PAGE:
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RTI and Tiered Instruction – A One-Page Primer

What is RTI?

RTI stands for “Responsiveness to Intervention” or, more simply, “Response to Intervention.” It is an approach designed to help at-risk students get the instruction they need in a timely, effective way.

What is an “at-risk” student?

Students for whom normal classroom instruction is not effective are considered at risk for academic failure.

How does RTI work?

Starting early in kindergarten, all students are assessed several times a year with tools carefully designed to measure their readiness for and progress in the basic literacy and math skills they are being taught. The students who appear to be at risk receive additional instruction and assistance (intervention) in their regular classrooms, using research-based tools that have been proven effective in helping students with at-risk tendencies to learn those skills. Students who respond well to that intervention continue to receive it in that setting until their assessments show that it is no longer necessary. Students who do not respond to this in-class intervention are then given additional remedial help outside of the regular classroom setting, in resource rooms or the like.

Why is RTI better?

The traditional assessment practices in most schools do not identify at-risk students until the end of second grade or later. By that time, many of those students have fallen so far behind that their future education is seriously compromised. Many such students end up in special education programs for the remainder of their basic schooling. By starting the assessment and intervention as early as kindergarten, RTI’s pro-active approach helps remedy many problems in time for the student to keep pace and even flourish in the standard curriculum. By organizing the instructional models into three (sometimes four) distinct tiers based on student needs, more students receive better instruction in a more timely way. This is what “Tiered Instruction” means.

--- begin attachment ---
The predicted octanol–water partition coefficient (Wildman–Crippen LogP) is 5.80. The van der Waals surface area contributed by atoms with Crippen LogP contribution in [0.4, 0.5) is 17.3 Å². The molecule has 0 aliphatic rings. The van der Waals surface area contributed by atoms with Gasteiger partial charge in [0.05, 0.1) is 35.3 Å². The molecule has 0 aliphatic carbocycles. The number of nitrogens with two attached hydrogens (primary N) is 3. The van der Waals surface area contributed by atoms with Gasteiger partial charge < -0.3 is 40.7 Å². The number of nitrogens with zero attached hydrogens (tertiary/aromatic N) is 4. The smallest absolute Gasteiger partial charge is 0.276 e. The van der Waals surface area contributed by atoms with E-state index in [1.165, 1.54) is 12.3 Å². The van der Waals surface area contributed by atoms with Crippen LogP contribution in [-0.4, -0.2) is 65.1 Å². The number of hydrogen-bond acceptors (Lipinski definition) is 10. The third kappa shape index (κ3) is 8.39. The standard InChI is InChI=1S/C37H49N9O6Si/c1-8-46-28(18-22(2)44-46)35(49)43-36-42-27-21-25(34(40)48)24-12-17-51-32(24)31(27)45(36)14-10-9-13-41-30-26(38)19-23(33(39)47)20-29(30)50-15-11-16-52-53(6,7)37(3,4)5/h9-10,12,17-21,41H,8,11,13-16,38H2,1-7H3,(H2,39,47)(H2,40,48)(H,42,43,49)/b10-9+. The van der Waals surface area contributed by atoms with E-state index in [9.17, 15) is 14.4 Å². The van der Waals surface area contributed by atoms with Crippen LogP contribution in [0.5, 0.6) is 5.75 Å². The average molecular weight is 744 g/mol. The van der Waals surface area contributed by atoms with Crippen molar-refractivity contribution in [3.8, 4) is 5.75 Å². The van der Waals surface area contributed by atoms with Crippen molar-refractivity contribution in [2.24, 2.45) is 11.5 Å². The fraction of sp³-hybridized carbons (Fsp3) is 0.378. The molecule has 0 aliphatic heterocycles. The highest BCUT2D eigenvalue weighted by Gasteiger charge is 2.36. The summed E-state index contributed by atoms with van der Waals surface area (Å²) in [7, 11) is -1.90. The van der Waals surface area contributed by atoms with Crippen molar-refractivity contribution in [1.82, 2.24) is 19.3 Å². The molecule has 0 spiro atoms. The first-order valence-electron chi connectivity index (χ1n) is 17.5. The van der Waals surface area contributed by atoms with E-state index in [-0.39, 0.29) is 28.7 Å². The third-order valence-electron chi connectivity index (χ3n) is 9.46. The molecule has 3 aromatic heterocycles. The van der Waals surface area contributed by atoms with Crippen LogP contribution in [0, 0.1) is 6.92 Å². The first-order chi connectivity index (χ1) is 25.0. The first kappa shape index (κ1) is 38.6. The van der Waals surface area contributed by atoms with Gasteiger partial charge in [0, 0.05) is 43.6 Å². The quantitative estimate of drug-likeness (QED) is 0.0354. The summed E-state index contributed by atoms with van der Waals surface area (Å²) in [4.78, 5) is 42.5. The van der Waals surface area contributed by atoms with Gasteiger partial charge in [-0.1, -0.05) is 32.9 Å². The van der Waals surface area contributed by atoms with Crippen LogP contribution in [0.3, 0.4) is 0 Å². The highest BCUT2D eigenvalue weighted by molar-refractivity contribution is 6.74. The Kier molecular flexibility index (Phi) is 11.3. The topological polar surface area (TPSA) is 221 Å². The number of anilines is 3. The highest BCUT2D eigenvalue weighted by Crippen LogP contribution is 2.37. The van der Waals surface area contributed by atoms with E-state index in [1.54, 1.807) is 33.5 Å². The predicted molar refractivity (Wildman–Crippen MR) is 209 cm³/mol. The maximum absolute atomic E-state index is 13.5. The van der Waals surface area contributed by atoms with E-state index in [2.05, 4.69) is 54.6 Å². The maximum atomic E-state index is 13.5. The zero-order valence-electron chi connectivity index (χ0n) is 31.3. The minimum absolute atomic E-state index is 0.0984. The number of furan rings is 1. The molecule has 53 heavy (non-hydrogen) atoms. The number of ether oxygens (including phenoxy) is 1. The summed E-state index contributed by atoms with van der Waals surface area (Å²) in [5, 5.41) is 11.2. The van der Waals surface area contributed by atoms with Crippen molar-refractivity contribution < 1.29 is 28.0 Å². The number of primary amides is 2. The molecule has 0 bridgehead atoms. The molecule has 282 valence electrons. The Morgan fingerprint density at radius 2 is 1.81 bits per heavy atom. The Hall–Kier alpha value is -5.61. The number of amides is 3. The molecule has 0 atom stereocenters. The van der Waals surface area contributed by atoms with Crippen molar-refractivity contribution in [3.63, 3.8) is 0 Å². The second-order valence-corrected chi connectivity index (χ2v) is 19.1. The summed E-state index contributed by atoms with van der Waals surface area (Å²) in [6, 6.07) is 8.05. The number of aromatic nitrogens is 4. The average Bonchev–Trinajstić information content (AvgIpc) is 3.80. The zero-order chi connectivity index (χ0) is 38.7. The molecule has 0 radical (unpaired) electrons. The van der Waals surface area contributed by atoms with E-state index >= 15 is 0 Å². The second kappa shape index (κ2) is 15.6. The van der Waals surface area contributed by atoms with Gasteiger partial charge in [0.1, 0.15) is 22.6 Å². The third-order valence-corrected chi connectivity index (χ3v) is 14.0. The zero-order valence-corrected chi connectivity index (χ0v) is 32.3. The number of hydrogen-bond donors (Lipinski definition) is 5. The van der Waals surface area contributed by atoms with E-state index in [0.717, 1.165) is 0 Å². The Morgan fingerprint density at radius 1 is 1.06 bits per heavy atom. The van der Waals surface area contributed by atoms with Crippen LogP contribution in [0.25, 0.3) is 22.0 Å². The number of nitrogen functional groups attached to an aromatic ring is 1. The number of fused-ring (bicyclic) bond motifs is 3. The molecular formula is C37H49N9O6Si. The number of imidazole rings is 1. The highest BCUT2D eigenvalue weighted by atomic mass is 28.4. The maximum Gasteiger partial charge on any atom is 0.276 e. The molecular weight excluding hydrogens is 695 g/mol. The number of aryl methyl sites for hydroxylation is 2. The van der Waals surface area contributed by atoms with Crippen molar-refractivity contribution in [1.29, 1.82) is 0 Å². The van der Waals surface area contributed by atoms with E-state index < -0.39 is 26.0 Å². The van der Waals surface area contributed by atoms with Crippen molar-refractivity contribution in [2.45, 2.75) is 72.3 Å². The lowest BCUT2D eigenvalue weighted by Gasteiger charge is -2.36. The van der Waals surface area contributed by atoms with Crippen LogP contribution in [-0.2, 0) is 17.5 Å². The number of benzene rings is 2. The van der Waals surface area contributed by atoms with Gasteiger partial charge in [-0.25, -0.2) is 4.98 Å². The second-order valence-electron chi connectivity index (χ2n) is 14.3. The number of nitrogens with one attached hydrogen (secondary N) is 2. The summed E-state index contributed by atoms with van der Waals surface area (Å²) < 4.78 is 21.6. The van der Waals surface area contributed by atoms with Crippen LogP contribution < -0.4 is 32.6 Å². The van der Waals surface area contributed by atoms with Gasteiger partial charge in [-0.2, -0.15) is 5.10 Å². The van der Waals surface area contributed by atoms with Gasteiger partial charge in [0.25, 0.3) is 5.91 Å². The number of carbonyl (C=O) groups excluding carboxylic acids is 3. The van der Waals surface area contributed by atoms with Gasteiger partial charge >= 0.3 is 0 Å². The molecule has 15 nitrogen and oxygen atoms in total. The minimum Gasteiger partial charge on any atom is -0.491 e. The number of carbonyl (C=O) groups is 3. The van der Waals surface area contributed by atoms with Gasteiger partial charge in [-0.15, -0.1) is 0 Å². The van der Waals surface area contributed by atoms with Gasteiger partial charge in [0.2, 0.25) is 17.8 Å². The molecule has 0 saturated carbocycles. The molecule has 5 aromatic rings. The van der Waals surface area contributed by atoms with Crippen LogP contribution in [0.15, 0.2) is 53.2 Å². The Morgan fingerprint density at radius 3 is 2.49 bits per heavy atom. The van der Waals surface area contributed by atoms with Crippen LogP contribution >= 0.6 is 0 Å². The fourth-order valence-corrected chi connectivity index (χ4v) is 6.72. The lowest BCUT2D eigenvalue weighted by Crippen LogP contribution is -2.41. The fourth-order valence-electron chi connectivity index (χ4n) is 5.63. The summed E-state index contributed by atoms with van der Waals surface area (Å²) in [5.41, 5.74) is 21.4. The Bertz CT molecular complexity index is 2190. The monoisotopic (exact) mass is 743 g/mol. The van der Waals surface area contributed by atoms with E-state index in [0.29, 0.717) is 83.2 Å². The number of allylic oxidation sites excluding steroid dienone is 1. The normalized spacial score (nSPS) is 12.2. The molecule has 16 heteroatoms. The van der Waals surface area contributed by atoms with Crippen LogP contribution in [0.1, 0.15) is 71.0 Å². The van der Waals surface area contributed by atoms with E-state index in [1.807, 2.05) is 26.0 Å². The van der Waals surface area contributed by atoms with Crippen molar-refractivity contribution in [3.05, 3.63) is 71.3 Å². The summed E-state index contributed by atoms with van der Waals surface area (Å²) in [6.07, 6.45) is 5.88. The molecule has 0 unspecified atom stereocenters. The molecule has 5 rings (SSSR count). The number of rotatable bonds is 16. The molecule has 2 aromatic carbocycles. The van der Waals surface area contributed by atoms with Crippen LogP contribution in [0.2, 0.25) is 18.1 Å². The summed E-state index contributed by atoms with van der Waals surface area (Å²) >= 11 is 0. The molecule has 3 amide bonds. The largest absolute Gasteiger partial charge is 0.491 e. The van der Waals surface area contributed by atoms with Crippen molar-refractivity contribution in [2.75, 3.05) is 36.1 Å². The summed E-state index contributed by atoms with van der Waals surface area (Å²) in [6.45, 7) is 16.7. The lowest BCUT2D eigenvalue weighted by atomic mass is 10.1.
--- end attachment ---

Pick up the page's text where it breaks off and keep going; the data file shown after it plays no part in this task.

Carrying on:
How do Oxton House publications fit in with RTI?

 
Dr. Phyllis Fischer’s Concept Phonics reading-decoding program and her related automaticity and fluency materials are ideal for students at risk for reading failure in the early grades. They are research-based, classroom-tested materials that can be tailored to individual student needs. Classroom teachers love the flexibility of Concept Phonics and its emphasis on automaticity at every step. Students love it because they see their progress all along the way.  Dr. Fischer’s Speed Drills for Arithmetic Facts and Making Handwriting Flow are also ideal intervention tools.  Research has shown that their methods are effective, efficient ways to get students “up to speed” in these critically important basic skills.

Concept Phonics is a supplementary program for classroom or clinic that teaches systematically, logically, and efficiently the relationships among sounds, syllables, and spellings.  The inclusion of speed drills in the lessons is a unique but important feature that ensures children will develop automatic reading skills.”

Louisa Moats, Ed.D., Director,
NICHD Early Interventions Project

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